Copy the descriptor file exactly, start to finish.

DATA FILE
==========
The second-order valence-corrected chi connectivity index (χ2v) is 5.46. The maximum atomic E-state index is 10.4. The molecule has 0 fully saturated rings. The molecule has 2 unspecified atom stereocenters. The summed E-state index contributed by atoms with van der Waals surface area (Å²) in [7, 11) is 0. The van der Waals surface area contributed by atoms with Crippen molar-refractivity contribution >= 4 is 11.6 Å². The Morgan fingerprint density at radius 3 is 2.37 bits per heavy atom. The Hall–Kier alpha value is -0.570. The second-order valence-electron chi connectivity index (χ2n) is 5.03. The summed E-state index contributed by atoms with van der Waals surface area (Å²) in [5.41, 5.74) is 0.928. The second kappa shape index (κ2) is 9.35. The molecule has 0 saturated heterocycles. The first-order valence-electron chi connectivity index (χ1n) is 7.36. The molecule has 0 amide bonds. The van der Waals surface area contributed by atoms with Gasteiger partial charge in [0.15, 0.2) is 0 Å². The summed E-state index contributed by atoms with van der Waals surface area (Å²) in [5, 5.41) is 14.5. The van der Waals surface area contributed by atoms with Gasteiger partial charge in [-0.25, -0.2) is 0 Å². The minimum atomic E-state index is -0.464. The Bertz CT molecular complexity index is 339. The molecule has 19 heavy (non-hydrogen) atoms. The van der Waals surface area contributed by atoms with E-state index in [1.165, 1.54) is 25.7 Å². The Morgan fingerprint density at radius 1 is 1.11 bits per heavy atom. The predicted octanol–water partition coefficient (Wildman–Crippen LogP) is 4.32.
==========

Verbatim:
The second-order valence-corrected chi connectivity index (χ2v) is 5.46. The maximum atomic E-state index is 10.4. The molecule has 0 fully saturated rings. The molecule has 2 unspecified atom stereocenters. The summed E-state index contributed by atoms with van der Waals surface area (Å²) in [7, 11) is 0. The van der Waals surface area contributed by atoms with Crippen molar-refractivity contribution >= 4 is 11.6 Å². The Morgan fingerprint density at radius 3 is 2.37 bits per heavy atom. The Hall–Kier alpha value is -0.570. The second-order valence-electron chi connectivity index (χ2n) is 5.03. The summed E-state index contributed by atoms with van der Waals surface area (Å²) in [5.41, 5.74) is 0.928. The second kappa shape index (κ2) is 9.35. The molecule has 0 saturated heterocycles. The first-order valence-electron chi connectivity index (χ1n) is 7.36. The molecule has 0 amide bonds. The van der Waals surface area contributed by atoms with Gasteiger partial charge in [0.15, 0.2) is 0 Å². The summed E-state index contributed by atoms with van der Waals surface area (Å²) in [5, 5.41) is 14.5. The van der Waals surface area contributed by atoms with Gasteiger partial charge in [-0.25, -0.2) is 0 Å². The minimum atomic E-state index is -0.464. The Bertz CT molecular complexity index is 339. The molecule has 19 heavy (non-hydrogen) atoms. The van der Waals surface area contributed by atoms with E-state index in [1.165, 1.54) is 25.7 Å². The Morgan fingerprint density at radius 1 is 1.11 bits per heavy atom. The predicted octanol–water partition coefficient (Wildman–Crippen LogP) is 4.32.